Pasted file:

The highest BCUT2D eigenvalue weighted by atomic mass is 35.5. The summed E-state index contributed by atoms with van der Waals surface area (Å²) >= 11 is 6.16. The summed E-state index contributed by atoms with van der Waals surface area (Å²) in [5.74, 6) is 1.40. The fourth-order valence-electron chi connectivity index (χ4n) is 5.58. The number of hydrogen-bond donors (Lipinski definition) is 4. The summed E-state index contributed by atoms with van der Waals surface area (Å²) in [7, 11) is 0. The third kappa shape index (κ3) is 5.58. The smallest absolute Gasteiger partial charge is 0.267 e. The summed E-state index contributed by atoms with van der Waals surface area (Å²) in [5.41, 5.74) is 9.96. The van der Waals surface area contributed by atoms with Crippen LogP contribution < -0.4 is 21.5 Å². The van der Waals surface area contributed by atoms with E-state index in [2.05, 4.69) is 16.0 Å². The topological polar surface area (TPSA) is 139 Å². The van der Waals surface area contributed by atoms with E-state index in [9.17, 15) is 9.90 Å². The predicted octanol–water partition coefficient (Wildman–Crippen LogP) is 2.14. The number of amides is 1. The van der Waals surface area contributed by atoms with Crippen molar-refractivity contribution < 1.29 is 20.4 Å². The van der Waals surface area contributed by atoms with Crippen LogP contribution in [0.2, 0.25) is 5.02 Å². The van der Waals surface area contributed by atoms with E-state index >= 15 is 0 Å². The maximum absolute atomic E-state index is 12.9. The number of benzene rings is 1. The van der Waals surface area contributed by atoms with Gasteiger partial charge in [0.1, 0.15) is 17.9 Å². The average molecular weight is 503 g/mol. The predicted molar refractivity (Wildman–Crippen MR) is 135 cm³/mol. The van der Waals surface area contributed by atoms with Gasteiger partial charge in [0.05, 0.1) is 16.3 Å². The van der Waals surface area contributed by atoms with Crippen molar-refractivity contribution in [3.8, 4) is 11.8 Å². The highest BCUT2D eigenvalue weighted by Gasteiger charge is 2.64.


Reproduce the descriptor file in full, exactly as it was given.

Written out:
The highest BCUT2D eigenvalue weighted by atomic mass is 35.5. The summed E-state index contributed by atoms with van der Waals surface area (Å²) >= 11 is 6.16. The summed E-state index contributed by atoms with van der Waals surface area (Å²) in [5.74, 6) is 1.40. The fourth-order valence-electron chi connectivity index (χ4n) is 5.58. The number of hydrogen-bond donors (Lipinski definition) is 4. The summed E-state index contributed by atoms with van der Waals surface area (Å²) in [7, 11) is 0. The third kappa shape index (κ3) is 5.58. The smallest absolute Gasteiger partial charge is 0.267 e. The summed E-state index contributed by atoms with van der Waals surface area (Å²) in [5.41, 5.74) is 9.96. The van der Waals surface area contributed by atoms with Crippen LogP contribution < -0.4 is 21.5 Å². The van der Waals surface area contributed by atoms with E-state index in [2.05, 4.69) is 16.0 Å². The topological polar surface area (TPSA) is 139 Å². The van der Waals surface area contributed by atoms with E-state index in [9.17, 15) is 9.90 Å². The predicted octanol–water partition coefficient (Wildman–Crippen LogP) is 2.14. The number of amides is 1. The van der Waals surface area contributed by atoms with Crippen molar-refractivity contribution < 1.29 is 20.4 Å². The van der Waals surface area contributed by atoms with Crippen LogP contribution in [0.2, 0.25) is 5.02 Å². The van der Waals surface area contributed by atoms with E-state index >= 15 is 0 Å². The maximum absolute atomic E-state index is 12.9. The number of benzene rings is 1. The van der Waals surface area contributed by atoms with Gasteiger partial charge in [0.1, 0.15) is 17.9 Å². The average molecular weight is 503 g/mol. The predicted molar refractivity (Wildman–Crippen MR) is 135 cm³/mol. The van der Waals surface area contributed by atoms with Gasteiger partial charge in [0.05, 0.1) is 16.3 Å². The van der Waals surface area contributed by atoms with Crippen molar-refractivity contribution in [3.8, 4) is 11.8 Å². The highest BCUT2D eigenvalue weighted by Gasteiger charge is 2.64.